STATIC STRETCHING DURING A WARM UP. GOOD OR BAD?

Firstly the main type of stretching highlighted in this article is the use of static stretching within a warm up and specifically referring to static passive stretching. 

 

Static passive stretching or relaxed stretching is simply when we perform a stretch with no movement at a joint and no activation at a muscle. Think of grabbing a post with your arm behind you and just holding the stretch in your chest for 30 seconds in a relaxed manner. That is static passive stretching. 

 

 

Should we perform static passive stretching during a warm up? 

 

The short answer is it depends, but let's break it down. 

 

Static passive stretching has been shown to reduce power output in some circumstances on jumping related performances and power output (1,2,3,4). The force produced has seen a detriment of 20% in some cases measured through electromyographic (EMG) activity (3) but jump performance has seen only 5% decrease in some cases (1). 

 

For some individuals, this decrease in potential power is crucial to their performance, such as a high level athlete. But for most, losing a bit of power and improving range of motion should be seen as a win. 

 

‘In the long run, improving your range of motion will help with performance’

 

So, if an individual needs to gain some additional range of motion prior to training then some light intensity static stretching will be fine. But if your current flexibility allows you to perform adequate range of motion already then don't perform static stretches within your warm up.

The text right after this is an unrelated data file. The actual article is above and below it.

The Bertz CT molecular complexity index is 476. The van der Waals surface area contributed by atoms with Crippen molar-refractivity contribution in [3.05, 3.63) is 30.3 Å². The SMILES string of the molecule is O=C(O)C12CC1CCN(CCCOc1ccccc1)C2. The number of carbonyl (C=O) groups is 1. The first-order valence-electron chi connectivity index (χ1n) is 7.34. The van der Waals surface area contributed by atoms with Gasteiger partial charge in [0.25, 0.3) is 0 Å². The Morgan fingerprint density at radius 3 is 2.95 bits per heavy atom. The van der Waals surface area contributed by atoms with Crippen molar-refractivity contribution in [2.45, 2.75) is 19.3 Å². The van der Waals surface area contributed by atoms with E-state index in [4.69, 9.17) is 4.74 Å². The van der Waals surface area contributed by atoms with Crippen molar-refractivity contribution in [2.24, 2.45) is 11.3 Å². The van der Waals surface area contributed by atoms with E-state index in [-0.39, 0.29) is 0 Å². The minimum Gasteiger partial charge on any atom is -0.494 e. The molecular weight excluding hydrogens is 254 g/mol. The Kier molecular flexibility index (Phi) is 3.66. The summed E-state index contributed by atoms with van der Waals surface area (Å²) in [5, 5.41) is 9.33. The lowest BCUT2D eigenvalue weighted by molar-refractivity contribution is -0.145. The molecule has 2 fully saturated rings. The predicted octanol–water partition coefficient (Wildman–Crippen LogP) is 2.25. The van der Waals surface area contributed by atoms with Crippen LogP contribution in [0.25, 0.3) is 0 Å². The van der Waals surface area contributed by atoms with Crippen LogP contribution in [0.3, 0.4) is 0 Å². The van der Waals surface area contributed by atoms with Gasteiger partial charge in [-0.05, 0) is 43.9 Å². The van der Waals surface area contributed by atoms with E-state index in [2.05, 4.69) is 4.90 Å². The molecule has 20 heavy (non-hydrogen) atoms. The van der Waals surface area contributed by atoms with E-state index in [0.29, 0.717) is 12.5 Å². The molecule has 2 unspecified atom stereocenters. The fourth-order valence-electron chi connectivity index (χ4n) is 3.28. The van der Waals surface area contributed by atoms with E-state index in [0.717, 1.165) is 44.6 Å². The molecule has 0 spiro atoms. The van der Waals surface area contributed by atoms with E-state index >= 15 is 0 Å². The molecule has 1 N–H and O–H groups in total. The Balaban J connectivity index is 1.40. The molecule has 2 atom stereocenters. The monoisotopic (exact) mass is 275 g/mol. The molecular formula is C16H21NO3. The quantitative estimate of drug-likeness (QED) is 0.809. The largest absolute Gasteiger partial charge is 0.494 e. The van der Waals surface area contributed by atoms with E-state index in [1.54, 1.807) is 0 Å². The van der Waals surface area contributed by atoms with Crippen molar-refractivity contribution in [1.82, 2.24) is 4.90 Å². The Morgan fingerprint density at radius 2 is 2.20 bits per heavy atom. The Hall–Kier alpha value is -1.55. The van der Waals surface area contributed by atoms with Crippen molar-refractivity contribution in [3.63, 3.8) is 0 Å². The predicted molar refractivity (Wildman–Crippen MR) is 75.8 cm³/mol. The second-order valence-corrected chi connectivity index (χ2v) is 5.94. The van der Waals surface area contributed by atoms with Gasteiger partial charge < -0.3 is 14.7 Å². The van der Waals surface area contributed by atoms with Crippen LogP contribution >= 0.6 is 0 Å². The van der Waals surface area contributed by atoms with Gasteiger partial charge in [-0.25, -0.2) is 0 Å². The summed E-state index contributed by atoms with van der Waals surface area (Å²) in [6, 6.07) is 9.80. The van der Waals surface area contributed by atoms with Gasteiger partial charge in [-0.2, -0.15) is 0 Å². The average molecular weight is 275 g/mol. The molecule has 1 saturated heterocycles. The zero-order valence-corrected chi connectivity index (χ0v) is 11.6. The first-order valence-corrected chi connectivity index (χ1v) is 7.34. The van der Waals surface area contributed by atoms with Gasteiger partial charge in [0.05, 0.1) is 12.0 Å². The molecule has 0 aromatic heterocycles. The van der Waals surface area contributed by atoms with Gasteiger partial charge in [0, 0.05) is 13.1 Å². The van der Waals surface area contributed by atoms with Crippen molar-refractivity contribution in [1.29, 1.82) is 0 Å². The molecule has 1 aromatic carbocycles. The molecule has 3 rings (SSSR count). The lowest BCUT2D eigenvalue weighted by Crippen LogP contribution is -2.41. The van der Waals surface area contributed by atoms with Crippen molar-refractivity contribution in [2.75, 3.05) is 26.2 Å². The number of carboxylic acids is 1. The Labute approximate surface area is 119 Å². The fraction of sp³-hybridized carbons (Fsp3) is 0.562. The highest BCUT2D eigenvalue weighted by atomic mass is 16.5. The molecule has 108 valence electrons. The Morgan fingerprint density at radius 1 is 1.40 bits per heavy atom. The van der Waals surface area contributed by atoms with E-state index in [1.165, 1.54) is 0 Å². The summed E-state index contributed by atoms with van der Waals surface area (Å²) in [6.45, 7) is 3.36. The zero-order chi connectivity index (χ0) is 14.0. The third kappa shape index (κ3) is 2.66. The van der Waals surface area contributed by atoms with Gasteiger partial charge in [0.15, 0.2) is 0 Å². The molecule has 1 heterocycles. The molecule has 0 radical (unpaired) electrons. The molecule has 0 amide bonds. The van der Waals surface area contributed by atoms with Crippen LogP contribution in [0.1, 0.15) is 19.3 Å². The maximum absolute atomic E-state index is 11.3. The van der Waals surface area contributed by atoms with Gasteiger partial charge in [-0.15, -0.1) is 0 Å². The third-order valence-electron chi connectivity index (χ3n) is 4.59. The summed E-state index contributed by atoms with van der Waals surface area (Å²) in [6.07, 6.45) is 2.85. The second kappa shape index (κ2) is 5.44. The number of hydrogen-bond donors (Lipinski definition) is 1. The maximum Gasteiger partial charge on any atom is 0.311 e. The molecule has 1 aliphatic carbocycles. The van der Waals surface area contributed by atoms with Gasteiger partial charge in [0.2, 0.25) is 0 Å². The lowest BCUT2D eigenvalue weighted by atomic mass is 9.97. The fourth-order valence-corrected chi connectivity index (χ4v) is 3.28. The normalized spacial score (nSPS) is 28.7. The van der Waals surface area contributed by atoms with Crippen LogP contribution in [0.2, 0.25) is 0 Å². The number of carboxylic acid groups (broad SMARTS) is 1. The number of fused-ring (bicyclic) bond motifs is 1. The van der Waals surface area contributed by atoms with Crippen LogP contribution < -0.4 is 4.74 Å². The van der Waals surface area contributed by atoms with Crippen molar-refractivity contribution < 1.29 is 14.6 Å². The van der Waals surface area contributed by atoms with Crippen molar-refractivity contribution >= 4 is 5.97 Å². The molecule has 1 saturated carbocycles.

Remember that dynamic flexibility (range of motion displayed whilst a joint is moving) CAN’T produce more range of motion than what's available statically, therefore if you want increased dynamic flexibility then improve your static flexibility. 

 

The Ideal Warm Up

 

  • Performing a combination of submaximal aerobic activity.
  • Non-strenuous static stretching no longer than 30 seconds per stretch (if needed).
  • Dynamic stretches that take the joints/muscles through a full range of motion.
  • Specific movements that relate the upcoming exercise or activity (5,6). 

 

Summary 

 

  • If needed you should perform static stretching in your warm up in combination with dynamic stretching and sport specific movements. 
  • Stick to low intensity static stretching in your warm such as a 3 out of 10 of your point of discomfort (POD) and no longer than 30 seconds per stretch and 90 seconds per muscle group. 
  • Once your flexibility has improved to meet the needs of your movements then remove static stretching for your warm ups and follow the ideal warm up above. 
  • Lastly, trial and error is important as seeing what you enjoy and what works for you will help you decide what you decide to do going forward. 

 

Resources 

 

1. https://link.springer.com/article/10.1007%2Fs00421-007-0533-5

2. https://cdnsciencepub.com/doi/10.1139/h01-017

3. https://pubmed.ncbi.nlm.nih.gov/11441230/

4. https://journals.lww.com/nsca-jscr/FullText/2008/09000/Acute_Effects_of_Static_and_Ballistic_Stretching.6.aspx#O3-6-2

5. https://journals.humankinetics.com/view/journals/pes/18/1/article-p64.xml

6. https://link.springer.com/article/10.1007/s00421-011-1879-2

 

Jonple